Medieval medicine gave great importance to the planets as influences in disease. The influence of the stars began at birth and influenced complexion. The continuous flow of celestial forces could change the course of disease.

The position of the planets was important in choosing the moment in which to begin cures or carry out a bloodletting. In "Regimen against the Plague", Siegmund Albich (1347-1427) invites readers not to think about the plague because that was sure to cause its appearance.

During the Middle Ages, the prevailing popular attitude in medicine was dictated by S. Ambrogio who declared " the garnishments of the medicine are contrary to celestial science, contemplation and prayers".

The epidemics assisted religious hysteria, including flagellating processions, in the deep conviction that to obtain healing only required calming divine anger. An erudite Italian physician, Petrus d'Abano, 1246 or 1250 - 1316 or 1320?, denied the existence of spirits and ascribed all miracles to natural causes. Brought before from the Inquisition in 1306 as a heretic, a magician, and an atheist, he defended himself and was absolved.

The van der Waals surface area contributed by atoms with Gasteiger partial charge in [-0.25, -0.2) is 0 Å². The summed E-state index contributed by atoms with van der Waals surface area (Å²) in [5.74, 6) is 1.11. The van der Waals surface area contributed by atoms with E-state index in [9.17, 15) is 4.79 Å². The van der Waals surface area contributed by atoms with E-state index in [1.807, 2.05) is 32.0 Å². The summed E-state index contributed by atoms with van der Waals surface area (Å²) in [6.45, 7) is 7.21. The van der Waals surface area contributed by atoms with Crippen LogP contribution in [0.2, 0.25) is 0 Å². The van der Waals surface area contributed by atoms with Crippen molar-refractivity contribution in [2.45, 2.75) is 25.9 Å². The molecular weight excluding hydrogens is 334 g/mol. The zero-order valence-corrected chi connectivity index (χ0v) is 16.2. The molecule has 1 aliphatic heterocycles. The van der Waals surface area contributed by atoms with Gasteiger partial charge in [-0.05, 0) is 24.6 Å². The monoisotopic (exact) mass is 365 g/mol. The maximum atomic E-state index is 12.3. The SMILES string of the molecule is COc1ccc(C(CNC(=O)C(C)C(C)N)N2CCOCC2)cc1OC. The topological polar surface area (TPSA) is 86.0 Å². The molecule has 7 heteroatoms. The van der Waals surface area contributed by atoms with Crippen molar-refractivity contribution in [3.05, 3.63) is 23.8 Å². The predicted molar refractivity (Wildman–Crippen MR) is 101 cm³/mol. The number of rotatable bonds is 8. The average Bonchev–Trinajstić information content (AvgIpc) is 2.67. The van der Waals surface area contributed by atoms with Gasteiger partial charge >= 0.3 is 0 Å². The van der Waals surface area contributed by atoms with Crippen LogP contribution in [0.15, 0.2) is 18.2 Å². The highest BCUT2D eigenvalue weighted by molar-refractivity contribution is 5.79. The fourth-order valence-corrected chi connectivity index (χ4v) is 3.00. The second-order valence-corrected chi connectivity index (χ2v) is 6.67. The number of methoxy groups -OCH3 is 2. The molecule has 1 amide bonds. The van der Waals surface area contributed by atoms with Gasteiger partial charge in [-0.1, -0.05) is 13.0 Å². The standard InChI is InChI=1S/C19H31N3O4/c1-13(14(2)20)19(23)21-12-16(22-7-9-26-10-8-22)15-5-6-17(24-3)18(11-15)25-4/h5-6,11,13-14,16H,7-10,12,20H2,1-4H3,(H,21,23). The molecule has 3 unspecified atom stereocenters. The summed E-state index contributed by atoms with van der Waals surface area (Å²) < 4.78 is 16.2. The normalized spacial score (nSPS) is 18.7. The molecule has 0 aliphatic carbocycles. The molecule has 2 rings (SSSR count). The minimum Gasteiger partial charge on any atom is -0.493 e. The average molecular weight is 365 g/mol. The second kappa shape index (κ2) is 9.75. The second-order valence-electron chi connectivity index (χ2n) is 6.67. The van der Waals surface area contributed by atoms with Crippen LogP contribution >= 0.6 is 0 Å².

Petrus was accused a second time but, while the trial was preparing, he died. He was condemned "post mortem" and his body was disinterred and burned. A colleague hid the remains of his body after cremation and the Inquisition burned his effigy in the public square of Padua.

His important works were:

Compilatio physonomiae, Lucidator dubitabilium astrologiae, De imaginibus and Conciliator differentiarum philosophrum et praecipue medicorum, this last excellent work was an attempt to reconcile Arab medicine and Greek natural philosophy.

Abstract text

Prof. Camillo O. Di Cicco, M.D.

16th Congress of the European Academy of Dermatology and Venereology, Vienna, Au.